Minnesota Law Review

Corporate Control and the Need for Meaningful Board Accountability

Corporations are vulnerable to the greed, self-dealing, and conflicts of those in control of the corporation. Courts traditionally regulate these potential abuses by designating the board of directors and senior management as fiduciaries. In some instances, however, shareholders, creditors, or others outside of corporate management influence corporate decisions and, in the process, extract corporate value. [...]

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American Trust Law in a Chinese Mirror

Comparative law scholars use the term “legal transplant” to refer to the transfer of legal rules, institutions, and norms from one legal system to another. This Article identifies a valuable, previously unrecognized, feature of legal transplants. The transplant process can generate intensive study of the donor legal system by scholars and reformers in the recipient [...]

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Property Rhetoric and the Public Domain

Those who prefer broad intellectual property rights often deploy the rhetoric of physical property. By contrast, those who are concerned about maintaining public entitlements in information resist that rhetoric. In this Article, I take this dichotomy as a starting point for investigating the power of property rhetoric as a tool in public debate about the [...]

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Hard v. Soft Law: Alternatives, Complements, and Antagonists in International Governance

Understanding the interaction of international hard and soft law in a fragmented international law system is increasingly important in a world where international regimes are proliferating, but where there is no overarching legal hierarchy. This Article responds to the existing literature on hard and soft law, which almost exclusively focuses on how they operate as [...]

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Response Article, Speaking of Silence: A Reply to Making Defendants Speak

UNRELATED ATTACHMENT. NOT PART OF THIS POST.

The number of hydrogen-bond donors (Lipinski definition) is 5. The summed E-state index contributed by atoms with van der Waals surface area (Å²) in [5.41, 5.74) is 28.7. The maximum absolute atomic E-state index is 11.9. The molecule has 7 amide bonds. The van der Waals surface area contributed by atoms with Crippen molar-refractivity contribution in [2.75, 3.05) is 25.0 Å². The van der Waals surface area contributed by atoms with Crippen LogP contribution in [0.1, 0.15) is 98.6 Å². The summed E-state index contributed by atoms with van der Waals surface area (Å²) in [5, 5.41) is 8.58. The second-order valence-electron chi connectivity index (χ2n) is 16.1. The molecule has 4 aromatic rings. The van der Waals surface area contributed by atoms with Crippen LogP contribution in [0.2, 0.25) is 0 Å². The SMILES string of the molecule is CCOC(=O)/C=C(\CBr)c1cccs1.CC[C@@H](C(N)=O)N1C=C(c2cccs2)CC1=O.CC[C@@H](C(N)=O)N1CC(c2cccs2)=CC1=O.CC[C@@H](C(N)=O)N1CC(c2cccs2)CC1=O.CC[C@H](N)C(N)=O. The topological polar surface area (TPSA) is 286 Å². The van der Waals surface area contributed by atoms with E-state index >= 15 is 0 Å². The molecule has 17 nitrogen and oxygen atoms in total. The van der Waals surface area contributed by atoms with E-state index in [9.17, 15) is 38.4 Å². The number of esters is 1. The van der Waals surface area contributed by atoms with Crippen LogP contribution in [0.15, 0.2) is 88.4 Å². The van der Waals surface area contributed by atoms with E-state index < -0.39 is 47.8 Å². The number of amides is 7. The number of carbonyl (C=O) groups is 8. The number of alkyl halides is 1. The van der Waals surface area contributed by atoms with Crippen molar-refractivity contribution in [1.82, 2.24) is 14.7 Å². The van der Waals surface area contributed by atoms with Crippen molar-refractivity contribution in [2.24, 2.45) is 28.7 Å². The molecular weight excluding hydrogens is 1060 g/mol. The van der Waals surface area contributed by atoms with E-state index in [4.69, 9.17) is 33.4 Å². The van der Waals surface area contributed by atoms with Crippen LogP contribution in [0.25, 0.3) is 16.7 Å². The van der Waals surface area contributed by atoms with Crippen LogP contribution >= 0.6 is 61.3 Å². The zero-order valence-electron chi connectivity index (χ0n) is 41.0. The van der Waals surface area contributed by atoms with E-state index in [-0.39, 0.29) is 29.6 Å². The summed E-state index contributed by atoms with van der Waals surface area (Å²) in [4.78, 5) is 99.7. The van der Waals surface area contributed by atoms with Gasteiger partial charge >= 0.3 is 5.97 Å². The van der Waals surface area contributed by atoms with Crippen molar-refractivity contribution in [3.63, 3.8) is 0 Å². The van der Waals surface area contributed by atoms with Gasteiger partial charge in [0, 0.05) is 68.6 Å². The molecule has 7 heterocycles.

In this invited reply to an article recently published in the Minnesota Law Review, we concentrate on explaining why we do not share that article’s underlying antipathy to the Fifth Amendment right to silence at trial. That antipathy, also frequently expressed by other commentators, is reflected in the article’s proposed rejection of Griffin v. California’s [...]

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Note, Litigating the Contours of Constitutionality: Harmonizing Equitable Principles and Constitutional Values when Considering Preliminary Injunctive Relief

Preliminary injunctions are a frequently sought form of relief in public law litigation. However, federal courts are inconsistent in the tests they employ to grant or deny this relief. Two recent cases, Winter v. Natural Resources Defense Council and Planned Parenthood v. Rounds, highlight a particularly important doctrinal grey area: how structural constitutional considerations ought [...]

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Note, Embryo Adoption: The Solution to an Ambiguous Intent Standard

When a person or couple elects to use in vitro fertilization to create embryos they often end up with more embryos than they need. Most fertilization clinics now require these people to specify what they want done with the remaining embryos (destruction, storage, donation to science, or donation to others for artificial reproduction). Nevertheless, there [...]

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News & Events

  • Fall Submissions Open – Headnotes

    The Minnesota Law Review: Headnotes fall submissions period is open. For more information, please visit our submissions page.

  • Vol. 97 Piece Quoted in Mother Jones Article

    A recent Mother Jones article predicting how the Roberts Court would resolve King v. Burwell draws on How Business Fares in the Supreme Court from Volume 97. You can read the article here.

  • Welcome to De Novo

    For nearly one hundred years, the Minnesota Law Review has been a leader amongst academic legal publications. When Professor Henry J. Fletcher launched the journal in 1917, his goal was simple. It was to “contribute a little something to the systematic growth of the whole law.” Since then, the Law [...]

  • Minnesota Law Review Alum Remembered 45 Years After Death

    Minnesota Law Review alumnus Tom Cranna was honored at the Annual Banquet this Spring, 45 years after his death. Mr. Cranna was remembered for his contributions to the journal, the school, and the positive impact he had on his family and friends. The Devil’s Lake Journal published a memorial which [...]

  • Follow MLR on Twitter!

    The Minnesota Law Review is proud to announce that we are now on Twitter. Follow us @MinnesotaLawRev for information and updates concerning the petition period and deadlines, the opening and closing of article submissions, our 2014 Symposium: Offenders in the Community, and all other news concerning our authors and publications. [...]

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